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That Keynesian ratchet

So it was in 2010, when David Cameron assumed office. It is the case today, too, but the capacity to run an undeclared pay policy that keeps public sector wages under continuous downward pressure has come apart with inflation running above 10%. The nurses are castigated for striking for an inflation increase plus 5%, which is seen as ”unreasonable”. But were it offered, their starting salaries in real terms would still be lower than they were in 2010. It is a similar story across the public sector.

2010 was also the end of a 13 year period where public sector wages had been deliberately and massively moved ahead of private sector ones. But the Keynesian ratchet insists that whatever the peak – of anything, taxes, pay, portion of the economy etc – previously reached must now be considered the absolute minimum from which we measure everything for evermore.

Making it very difficult to even mutter that after those 13 years of the One Eyed Viking spending like a drunken sailor perhaps a reconsideration was due?

It is a pay policy not openly acknowledged by ministers. Future public spending plans are set out in successive comprehensive spending reviews: public sector wages are budgeted to rise in cash terms for the next three years by never more than the assumed inflation rate. Varying parts of the public sector – there are eight pay review bodies, ranging from the NHS to education – may choose to offer more than the cash cap reflecting circumstances but, if so, the resources will have to be earned by “efficiency savings”. In the case of the NHS, those are assumed to be 2.2% a year.

Efficiency savings. Well, yes. This is the aim and purpose of all that innovation, investment, technological advance and so on. That we become more efficient over time. Gain greater output from the same resource inputs, possibly, if we’re lucky, gain greater output from fewer resources consumed. It is the actual aim of the game.

And note. If the current management set up means that such total factor productivity gains are not possible then it’s the management system that needs to change. Because it really is the aim of the game. If the NHS cannot increase productivity then we’ve got to change the NHS. A certain William Baumol had words to say about that too – yes, increasing productivity in services is difficult therefore we need more markets in services.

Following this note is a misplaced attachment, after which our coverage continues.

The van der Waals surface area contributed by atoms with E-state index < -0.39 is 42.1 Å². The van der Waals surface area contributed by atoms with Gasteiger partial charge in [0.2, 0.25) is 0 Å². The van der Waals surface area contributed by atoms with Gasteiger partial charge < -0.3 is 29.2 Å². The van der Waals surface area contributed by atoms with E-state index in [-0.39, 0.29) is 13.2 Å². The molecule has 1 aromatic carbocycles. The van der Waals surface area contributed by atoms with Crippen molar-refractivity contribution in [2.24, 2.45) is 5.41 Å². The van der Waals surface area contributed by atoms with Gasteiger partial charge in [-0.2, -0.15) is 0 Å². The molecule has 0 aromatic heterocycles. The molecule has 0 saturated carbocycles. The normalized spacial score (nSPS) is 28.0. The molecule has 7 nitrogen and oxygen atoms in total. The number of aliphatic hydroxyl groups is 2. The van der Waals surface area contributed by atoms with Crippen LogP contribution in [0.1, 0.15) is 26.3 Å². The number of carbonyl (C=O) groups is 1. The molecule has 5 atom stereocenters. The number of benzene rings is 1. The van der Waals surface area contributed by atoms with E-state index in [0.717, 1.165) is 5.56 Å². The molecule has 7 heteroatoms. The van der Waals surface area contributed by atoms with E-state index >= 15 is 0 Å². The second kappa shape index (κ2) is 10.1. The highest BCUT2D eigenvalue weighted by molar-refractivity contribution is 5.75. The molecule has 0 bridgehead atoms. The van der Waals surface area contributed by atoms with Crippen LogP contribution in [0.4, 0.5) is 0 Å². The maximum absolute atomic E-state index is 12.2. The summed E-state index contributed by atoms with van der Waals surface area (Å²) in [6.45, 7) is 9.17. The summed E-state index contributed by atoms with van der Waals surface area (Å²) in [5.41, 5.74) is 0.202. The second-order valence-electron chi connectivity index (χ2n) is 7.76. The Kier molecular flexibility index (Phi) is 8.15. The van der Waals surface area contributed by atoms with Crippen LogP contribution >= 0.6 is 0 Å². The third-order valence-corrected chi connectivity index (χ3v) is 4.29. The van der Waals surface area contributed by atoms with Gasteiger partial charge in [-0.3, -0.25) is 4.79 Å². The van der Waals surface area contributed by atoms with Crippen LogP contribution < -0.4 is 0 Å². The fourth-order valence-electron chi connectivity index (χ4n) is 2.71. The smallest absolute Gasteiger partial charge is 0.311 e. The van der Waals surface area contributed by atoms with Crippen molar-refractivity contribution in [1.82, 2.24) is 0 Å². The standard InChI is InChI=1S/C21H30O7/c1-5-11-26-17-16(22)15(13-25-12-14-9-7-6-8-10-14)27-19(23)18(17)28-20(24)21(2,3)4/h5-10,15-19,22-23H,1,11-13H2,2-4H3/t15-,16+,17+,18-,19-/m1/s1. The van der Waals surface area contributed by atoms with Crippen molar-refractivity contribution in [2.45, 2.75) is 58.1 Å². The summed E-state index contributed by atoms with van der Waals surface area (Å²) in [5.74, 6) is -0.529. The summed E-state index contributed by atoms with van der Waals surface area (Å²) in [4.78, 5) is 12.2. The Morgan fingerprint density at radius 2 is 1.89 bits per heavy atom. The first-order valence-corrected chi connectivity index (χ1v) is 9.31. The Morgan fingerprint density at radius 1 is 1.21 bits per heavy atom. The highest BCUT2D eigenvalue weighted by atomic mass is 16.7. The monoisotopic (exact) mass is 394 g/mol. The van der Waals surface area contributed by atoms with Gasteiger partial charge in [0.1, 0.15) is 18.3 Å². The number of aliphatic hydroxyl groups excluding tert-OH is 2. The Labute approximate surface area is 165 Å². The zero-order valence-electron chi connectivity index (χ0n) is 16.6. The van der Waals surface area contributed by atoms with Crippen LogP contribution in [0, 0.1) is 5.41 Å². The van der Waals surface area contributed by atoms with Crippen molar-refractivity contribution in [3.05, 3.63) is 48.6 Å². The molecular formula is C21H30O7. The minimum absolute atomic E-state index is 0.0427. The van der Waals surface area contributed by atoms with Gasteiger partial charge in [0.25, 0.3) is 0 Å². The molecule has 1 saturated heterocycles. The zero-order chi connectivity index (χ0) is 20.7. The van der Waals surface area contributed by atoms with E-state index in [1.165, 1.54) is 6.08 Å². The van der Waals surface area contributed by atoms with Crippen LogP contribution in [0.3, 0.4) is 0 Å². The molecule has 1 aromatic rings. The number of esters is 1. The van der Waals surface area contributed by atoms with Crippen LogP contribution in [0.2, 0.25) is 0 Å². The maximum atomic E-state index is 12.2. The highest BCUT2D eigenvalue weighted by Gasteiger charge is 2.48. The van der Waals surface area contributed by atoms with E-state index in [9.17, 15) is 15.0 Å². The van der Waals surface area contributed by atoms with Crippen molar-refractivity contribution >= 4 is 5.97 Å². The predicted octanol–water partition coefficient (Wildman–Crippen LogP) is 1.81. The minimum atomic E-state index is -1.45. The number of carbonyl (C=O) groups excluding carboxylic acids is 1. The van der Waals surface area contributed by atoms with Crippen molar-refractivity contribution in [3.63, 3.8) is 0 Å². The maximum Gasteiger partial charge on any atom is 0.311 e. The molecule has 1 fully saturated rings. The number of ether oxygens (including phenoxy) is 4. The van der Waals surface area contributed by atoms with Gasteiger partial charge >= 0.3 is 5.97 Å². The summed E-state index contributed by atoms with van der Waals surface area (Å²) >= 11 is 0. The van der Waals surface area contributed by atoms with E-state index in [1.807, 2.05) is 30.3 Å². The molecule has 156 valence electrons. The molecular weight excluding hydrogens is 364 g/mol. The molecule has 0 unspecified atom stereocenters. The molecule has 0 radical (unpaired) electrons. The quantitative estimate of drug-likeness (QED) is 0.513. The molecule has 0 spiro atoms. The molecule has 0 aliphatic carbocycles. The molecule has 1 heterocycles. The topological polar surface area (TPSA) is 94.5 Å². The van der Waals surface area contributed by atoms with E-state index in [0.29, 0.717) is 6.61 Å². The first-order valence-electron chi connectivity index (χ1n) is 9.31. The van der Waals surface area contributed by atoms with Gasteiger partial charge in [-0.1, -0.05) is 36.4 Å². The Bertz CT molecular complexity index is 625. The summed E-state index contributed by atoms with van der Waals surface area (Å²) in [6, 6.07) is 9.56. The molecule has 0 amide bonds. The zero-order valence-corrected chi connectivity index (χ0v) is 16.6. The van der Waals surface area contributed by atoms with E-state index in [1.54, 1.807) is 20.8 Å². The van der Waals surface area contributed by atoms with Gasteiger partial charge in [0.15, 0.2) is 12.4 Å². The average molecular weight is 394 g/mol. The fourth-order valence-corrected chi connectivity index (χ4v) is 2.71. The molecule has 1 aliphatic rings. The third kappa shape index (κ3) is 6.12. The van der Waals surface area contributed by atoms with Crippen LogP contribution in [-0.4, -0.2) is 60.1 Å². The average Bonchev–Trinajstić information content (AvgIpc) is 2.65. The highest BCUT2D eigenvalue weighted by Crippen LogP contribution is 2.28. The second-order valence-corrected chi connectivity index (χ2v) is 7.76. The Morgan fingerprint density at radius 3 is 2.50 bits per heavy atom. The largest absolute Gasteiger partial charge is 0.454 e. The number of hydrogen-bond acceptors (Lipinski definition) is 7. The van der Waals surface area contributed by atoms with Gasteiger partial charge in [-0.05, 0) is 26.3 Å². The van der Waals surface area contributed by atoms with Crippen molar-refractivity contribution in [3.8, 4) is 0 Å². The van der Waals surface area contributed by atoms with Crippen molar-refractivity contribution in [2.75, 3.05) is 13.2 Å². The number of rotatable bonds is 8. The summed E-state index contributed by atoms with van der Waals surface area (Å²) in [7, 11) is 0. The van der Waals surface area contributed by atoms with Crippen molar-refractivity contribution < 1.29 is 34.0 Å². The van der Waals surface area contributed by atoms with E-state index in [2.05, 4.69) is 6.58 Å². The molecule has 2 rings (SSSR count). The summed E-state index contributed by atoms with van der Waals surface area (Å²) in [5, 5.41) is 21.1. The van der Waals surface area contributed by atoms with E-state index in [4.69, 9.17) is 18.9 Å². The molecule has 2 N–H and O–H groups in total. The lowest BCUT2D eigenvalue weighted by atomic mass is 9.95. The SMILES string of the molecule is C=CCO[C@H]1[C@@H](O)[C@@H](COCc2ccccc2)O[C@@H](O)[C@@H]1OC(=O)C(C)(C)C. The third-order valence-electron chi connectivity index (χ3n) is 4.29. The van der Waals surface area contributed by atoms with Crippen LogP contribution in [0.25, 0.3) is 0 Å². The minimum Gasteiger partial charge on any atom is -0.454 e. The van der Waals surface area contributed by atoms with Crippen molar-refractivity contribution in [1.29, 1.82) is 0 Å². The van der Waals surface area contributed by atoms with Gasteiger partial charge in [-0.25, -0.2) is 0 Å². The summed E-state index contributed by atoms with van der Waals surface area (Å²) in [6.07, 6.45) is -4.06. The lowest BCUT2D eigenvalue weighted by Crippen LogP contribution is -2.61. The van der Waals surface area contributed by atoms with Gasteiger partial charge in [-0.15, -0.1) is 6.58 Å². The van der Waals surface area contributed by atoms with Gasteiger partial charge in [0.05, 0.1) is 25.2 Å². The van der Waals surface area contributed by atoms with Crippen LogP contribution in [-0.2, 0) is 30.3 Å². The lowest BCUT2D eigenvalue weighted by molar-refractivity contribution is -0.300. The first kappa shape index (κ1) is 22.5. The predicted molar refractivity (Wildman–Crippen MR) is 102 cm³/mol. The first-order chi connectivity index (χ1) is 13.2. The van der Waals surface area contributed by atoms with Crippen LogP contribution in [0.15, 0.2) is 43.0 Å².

In September, private sector pay in real terms (including bonuses) had grown cumulatively 5.5% since 2010, while in the public sector it had declined by 5.9%, with nearly half of that formidable 11.4% gulf opening up since January 2021.

Well, you know, maybe that’s what is actually necessary? The difference in TFP improvement added to G. Brown’s wall pissing of our money might mean that’s the change in relative wages necessary?

These are not acts of God. They are the results of policy choices.

OK, but is it good or bad policy, Willy?

10 thoughts on “That Keynesian ratchet”

  1. Those NHS staff (90%) who abandoned us during the pandemic should have their pay cut – or their goolies, perhaps.

    The ones who soldiered on can have a pay rise, if only to infuriate their dossing colleagues. (And the same for schoolteachers, university lecturers, and on and on.)

  2. G. Brown’s wall pissing of our money

    It seemed epic in scale at the time but it doesn’t hold a candle to the urinary mural profligacy of R. Sunak.

  3. The civil service head count has grown by 400,000 since 2010, and the NHS more recently by 200,000. That’s a lot given the aim is to increase productivity.

  4. “a 13 year period where public sector wages had been deliberately and massively moved ahead of private sector ones.”
    Evidence please. And what about the preceding 20 odd years?

  5. And what about the preceding 20 odd years?

    Fuck the public sector. 90-95% of it should be either privatised or just plain abolished.

    If the public sector shirkers don’t like it, they can go find a proper job.

  6. Government should just say they will pay it but the money has to come from somewhere else then see how quickly the vested interests complain, just look at the whining over not increasing foreign aid.
    Cutting spending to NGO’s would be a good start

  7. Suspect there’s some statistical misalignment between people talking about “civil service” versus “public sector”? Not quite synonyms…

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